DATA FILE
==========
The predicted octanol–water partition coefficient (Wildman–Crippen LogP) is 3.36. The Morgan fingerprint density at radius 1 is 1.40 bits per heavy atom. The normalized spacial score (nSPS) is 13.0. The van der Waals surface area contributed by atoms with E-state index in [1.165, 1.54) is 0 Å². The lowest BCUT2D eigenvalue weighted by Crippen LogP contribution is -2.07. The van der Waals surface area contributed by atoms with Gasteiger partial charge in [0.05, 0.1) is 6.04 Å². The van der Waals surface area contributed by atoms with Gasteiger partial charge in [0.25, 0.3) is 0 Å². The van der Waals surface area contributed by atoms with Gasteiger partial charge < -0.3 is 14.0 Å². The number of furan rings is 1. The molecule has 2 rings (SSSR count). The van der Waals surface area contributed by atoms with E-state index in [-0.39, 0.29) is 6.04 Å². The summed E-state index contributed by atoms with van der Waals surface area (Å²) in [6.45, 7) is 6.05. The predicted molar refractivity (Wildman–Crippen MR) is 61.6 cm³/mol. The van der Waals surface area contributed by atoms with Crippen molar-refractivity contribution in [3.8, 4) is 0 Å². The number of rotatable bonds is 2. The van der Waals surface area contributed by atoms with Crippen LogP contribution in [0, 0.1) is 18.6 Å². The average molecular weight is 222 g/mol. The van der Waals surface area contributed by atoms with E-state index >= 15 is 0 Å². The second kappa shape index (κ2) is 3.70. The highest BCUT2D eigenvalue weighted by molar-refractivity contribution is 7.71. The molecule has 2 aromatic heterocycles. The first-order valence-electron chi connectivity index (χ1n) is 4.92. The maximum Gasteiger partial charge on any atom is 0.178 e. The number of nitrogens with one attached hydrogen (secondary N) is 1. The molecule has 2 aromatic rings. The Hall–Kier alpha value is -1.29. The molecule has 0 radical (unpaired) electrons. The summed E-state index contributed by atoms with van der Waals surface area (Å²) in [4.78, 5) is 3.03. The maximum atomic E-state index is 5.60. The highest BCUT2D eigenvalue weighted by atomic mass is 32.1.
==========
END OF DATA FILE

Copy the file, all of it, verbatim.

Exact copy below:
The predicted octanol–water partition coefficient (Wildman–Crippen LogP) is 3.36. The Morgan fingerprint density at radius 1 is 1.40 bits per heavy atom. The normalized spacial score (nSPS) is 13.0. The van der Waals surface area contributed by atoms with E-state index in [1.165, 1.54) is 0 Å². The lowest BCUT2D eigenvalue weighted by Crippen LogP contribution is -2.07. The van der Waals surface area contributed by atoms with Gasteiger partial charge in [0.05, 0.1) is 6.04 Å². The van der Waals surface area contributed by atoms with Gasteiger partial charge in [0.25, 0.3) is 0 Å². The van der Waals surface area contributed by atoms with Gasteiger partial charge < -0.3 is 14.0 Å². The number of furan rings is 1. The molecule has 2 rings (SSSR count). The van der Waals surface area contributed by atoms with E-state index in [-0.39, 0.29) is 6.04 Å². The summed E-state index contributed by atoms with van der Waals surface area (Å²) in [6.45, 7) is 6.05. The predicted molar refractivity (Wildman–Crippen MR) is 61.6 cm³/mol. The van der Waals surface area contributed by atoms with Crippen molar-refractivity contribution in [3.8, 4) is 0 Å². The number of rotatable bonds is 2. The van der Waals surface area contributed by atoms with Crippen LogP contribution in [0, 0.1) is 18.6 Å². The average molecular weight is 222 g/mol. The van der Waals surface area contributed by atoms with E-state index >= 15 is 0 Å². The second kappa shape index (κ2) is 3.70. The highest BCUT2D eigenvalue weighted by molar-refractivity contribution is 7.71. The molecule has 2 aromatic heterocycles. The first-order valence-electron chi connectivity index (χ1n) is 4.92. The maximum Gasteiger partial charge on any atom is 0.178 e. The number of nitrogens with one attached hydrogen (secondary N) is 1. The molecule has 2 aromatic rings. The Hall–Kier alpha value is -1.29. The molecule has 0 radical (unpaired) electrons. The summed E-state index contributed by atoms with van der Waals surface area (Å²) in [4.78, 5) is 3.03. The maximum atomic E-state index is 5.60. The highest BCUT2D eigenvalue weighted by atomic mass is 32.1.